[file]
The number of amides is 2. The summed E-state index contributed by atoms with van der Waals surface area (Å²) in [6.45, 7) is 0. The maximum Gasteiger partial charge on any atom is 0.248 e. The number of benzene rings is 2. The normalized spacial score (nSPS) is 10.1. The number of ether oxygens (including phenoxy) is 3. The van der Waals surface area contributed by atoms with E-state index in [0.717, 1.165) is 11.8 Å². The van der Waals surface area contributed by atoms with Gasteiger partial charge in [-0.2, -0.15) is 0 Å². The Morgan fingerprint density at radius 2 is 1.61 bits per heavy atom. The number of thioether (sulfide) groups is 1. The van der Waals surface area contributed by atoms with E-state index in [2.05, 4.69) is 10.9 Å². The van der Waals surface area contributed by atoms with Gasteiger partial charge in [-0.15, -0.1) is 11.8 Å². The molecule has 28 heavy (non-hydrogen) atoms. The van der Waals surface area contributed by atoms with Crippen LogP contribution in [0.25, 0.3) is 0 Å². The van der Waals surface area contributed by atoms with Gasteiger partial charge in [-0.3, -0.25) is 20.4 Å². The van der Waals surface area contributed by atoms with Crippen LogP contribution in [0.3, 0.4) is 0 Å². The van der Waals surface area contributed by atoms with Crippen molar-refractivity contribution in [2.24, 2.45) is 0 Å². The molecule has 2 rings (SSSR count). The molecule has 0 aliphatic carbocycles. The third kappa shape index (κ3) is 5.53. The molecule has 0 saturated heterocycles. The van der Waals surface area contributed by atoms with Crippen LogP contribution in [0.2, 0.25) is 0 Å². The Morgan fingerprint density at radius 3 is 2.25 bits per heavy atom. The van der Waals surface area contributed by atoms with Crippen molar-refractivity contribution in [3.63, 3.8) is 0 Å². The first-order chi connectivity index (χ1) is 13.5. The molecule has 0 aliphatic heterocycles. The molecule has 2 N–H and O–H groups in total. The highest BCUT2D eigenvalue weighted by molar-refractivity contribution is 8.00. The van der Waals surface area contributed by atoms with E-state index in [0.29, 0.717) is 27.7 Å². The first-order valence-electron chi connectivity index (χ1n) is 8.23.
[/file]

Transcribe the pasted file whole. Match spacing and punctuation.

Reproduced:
The number of amides is 2. The summed E-state index contributed by atoms with van der Waals surface area (Å²) in [6.45, 7) is 0. The maximum Gasteiger partial charge on any atom is 0.248 e. The number of benzene rings is 2. The normalized spacial score (nSPS) is 10.1. The number of ether oxygens (including phenoxy) is 3. The van der Waals surface area contributed by atoms with E-state index in [0.717, 1.165) is 11.8 Å². The van der Waals surface area contributed by atoms with Gasteiger partial charge in [-0.2, -0.15) is 0 Å². The Morgan fingerprint density at radius 2 is 1.61 bits per heavy atom. The number of thioether (sulfide) groups is 1. The van der Waals surface area contributed by atoms with E-state index in [2.05, 4.69) is 10.9 Å². The van der Waals surface area contributed by atoms with Gasteiger partial charge in [-0.15, -0.1) is 11.8 Å². The molecule has 28 heavy (non-hydrogen) atoms. The van der Waals surface area contributed by atoms with Crippen LogP contribution in [0.25, 0.3) is 0 Å². The van der Waals surface area contributed by atoms with Gasteiger partial charge in [-0.3, -0.25) is 20.4 Å². The van der Waals surface area contributed by atoms with Crippen LogP contribution in [0.3, 0.4) is 0 Å². The van der Waals surface area contributed by atoms with Crippen molar-refractivity contribution in [2.24, 2.45) is 0 Å². The molecule has 2 rings (SSSR count). The molecule has 0 aliphatic carbocycles. The third kappa shape index (κ3) is 5.53. The molecule has 0 saturated heterocycles. The van der Waals surface area contributed by atoms with Crippen LogP contribution in [0.2, 0.25) is 0 Å². The Morgan fingerprint density at radius 3 is 2.25 bits per heavy atom. The van der Waals surface area contributed by atoms with Crippen molar-refractivity contribution in [3.63, 3.8) is 0 Å². The first-order chi connectivity index (χ1) is 13.5. The molecule has 0 aliphatic heterocycles. The molecule has 2 N–H and O–H groups in total. The highest BCUT2D eigenvalue weighted by molar-refractivity contribution is 8.00. The van der Waals surface area contributed by atoms with E-state index in [0.29, 0.717) is 27.7 Å². The first-order valence-electron chi connectivity index (χ1n) is 8.23.